Let me be clear here — I don’t have an ereader. Read on to found out why and what this has to do with tea.
Name just about any area of knowledge or interest and you will see how the onward march of technological development changed it. Automobiles replaced horse-drawn carriages. Sewing machines and weaving machines revolutionized the making of items out of cloth. Pressure cookers and crockpots and microwaves change the way we cook. And much more. Examples abound all around us. So it is with one of the most simple of pastimes: reading.
Stone tablets were carved with wisdom to pass down through the generations. Scribes in ancient Egypt wrote their symbols on papyrus parchment. Monks in Ireland hunched over their desks in dim candlelight and used quill pens and ink to copy letter by letter not only religious texts but many books brought back from their travels to the ruins of the once-vast Roman Empire. And then along came Guttenberg. He was the kind of guy who said, “There has to be a better way.” That’s how a lot of great ideas start. And that was what led to the ereader, a mobile electronic device designed primarily for reading digital e-books and periodicals (although later developments have expanded them into having capabilities about the equivalent of an electronic tablet). Publishing has undergone a major evolution once more!
Hubby and I prefer to read actual books. The smell, the feel, the experience of turning pages. And thus it is with tea, too.
Over the years many new gadgets have been created related to tea. In fact, one of the writers on this blog began awhile back doing a monthly article on them (with a bit of encouragement from me). It has reached the point, at least in our house, when we had to say, “Enough!” We don’t need a Keurig machine, a little tea infuser in the shape of a submarine, a teapot divided into halves where you can steep a different tea on each side, or any of the other clever, inventive, fascinating, cute items that all of those imaginative people out there come up with on a never-ending basis.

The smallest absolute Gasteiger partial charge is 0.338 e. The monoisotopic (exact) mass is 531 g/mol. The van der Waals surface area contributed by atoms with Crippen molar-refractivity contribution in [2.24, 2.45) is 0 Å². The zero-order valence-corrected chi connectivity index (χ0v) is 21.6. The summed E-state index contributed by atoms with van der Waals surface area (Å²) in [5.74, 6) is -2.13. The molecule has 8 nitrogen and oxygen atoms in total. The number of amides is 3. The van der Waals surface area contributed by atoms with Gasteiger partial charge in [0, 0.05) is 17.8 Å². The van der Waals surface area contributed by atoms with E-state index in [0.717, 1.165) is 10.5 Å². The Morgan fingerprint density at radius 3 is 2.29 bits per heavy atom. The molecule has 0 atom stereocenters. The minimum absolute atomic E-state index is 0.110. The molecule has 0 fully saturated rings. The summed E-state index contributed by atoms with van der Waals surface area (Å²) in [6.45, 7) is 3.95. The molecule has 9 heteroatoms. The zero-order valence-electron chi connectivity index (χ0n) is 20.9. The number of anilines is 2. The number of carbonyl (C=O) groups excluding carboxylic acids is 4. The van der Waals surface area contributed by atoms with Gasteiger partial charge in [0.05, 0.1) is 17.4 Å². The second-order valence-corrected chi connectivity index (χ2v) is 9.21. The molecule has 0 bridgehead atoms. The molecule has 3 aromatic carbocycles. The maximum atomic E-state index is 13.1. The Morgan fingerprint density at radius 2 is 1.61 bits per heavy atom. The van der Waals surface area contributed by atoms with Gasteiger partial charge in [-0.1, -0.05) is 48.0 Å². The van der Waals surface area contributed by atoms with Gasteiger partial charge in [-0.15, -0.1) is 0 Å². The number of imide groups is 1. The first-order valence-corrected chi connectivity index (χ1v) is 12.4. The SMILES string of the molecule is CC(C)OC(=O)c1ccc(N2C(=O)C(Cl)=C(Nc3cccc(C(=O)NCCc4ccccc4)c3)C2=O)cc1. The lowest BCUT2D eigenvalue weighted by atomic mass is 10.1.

When ereaders came on the market, we saw how quickly new models kept coming out, how much money people were spending on upgrades, even with trading in the old model, and what seemed to us to be the worst consequence: losing touch with books, literally and figuratively. It can be that way with tea, too, for when you pop a K-cup in the machine and press a button, you are about as far removed from a true tea experience as you can get. They’re great for a lot of situations, but it’s nice to see, feel, and smell the tea leaves, to heat the water just right, to steep just right, and get that satisfying liquid. Nothing beats the experience.
Here’s to tea steeped in a simple gaiwan or small pot, drunk out of a real cup (no Styrofoam or plastic, as useful and wonderful as those things are), and enjoyed in the most wondrous of settings — while reading a real book held in your hands!
See more of A.C. Cargill’s articles here.
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